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The government recently announced that it would give ASIC $70m to ensure the regulator has sufficient resources and power to combat misconduct in the financial services industry.
From that sum, $8m is earmarked for “a new supervisory approach” that will see staff embedded in Australia’s five largest financial institutions (the big four banks and AMP) “to monitor governance and compliance actions”.
The government announced this shortly after the Productivity Commission recommended deploying “principal integrity officers (PIO)” to keep tabs on all ADIs, specifically to minimise the risks of negative consumer outcomes arising from poorly aligned or conflicted remuneration structures.
The PIO would also be in charge of evaluating the impact of integrated supply chains and whether they fulfil customers’ best interests. Their duties would seem them report directly to the ADIs’ boards as well as to ASIC if their advice was ignored, the Commission said.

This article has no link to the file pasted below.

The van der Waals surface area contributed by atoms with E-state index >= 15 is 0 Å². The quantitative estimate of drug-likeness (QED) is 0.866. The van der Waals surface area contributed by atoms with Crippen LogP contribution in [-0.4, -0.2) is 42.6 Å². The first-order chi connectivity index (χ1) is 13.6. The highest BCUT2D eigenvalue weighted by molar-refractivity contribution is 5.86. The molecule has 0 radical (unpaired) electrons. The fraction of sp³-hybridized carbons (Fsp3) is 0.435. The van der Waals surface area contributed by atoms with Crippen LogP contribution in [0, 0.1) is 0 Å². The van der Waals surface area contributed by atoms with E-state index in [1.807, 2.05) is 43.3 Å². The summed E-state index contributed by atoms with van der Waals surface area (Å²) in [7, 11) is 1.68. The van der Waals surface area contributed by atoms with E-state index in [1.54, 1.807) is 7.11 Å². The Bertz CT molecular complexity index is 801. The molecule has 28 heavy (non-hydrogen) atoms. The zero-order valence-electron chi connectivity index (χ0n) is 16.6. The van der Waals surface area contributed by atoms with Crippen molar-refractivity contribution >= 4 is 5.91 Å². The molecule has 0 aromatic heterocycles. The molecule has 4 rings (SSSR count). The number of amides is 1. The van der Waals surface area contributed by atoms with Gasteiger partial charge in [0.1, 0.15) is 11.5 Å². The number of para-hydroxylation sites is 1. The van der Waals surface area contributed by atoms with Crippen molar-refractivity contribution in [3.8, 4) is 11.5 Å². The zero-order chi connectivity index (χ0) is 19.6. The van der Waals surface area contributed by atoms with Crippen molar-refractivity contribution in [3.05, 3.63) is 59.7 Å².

But how do you ensure it works?
According to an article by Dennis Gentilin, an adjunct fellow at Macquarie University, for The Ethics Centre, in order for an integrity officer model to work effectively, the role must be properly established within the banks.
“Amongst other things, this requires that the person occupying the role is truly independent and doesn’t feel a need to curry favour with people within the organisation. It requires the integrity officer is provided with unfettered access to the organisation so that they can identify where issues exist and whether people are reluctant to shine a light on them. And it requires that they are provided with the requisite platform and can speak truth to power,” he wrote.
As the Productivity Commission stated in its report, “Many banks claim to put the customer first. A formal, accountable reporting line to both board and regulator would put substance to this marketing”.
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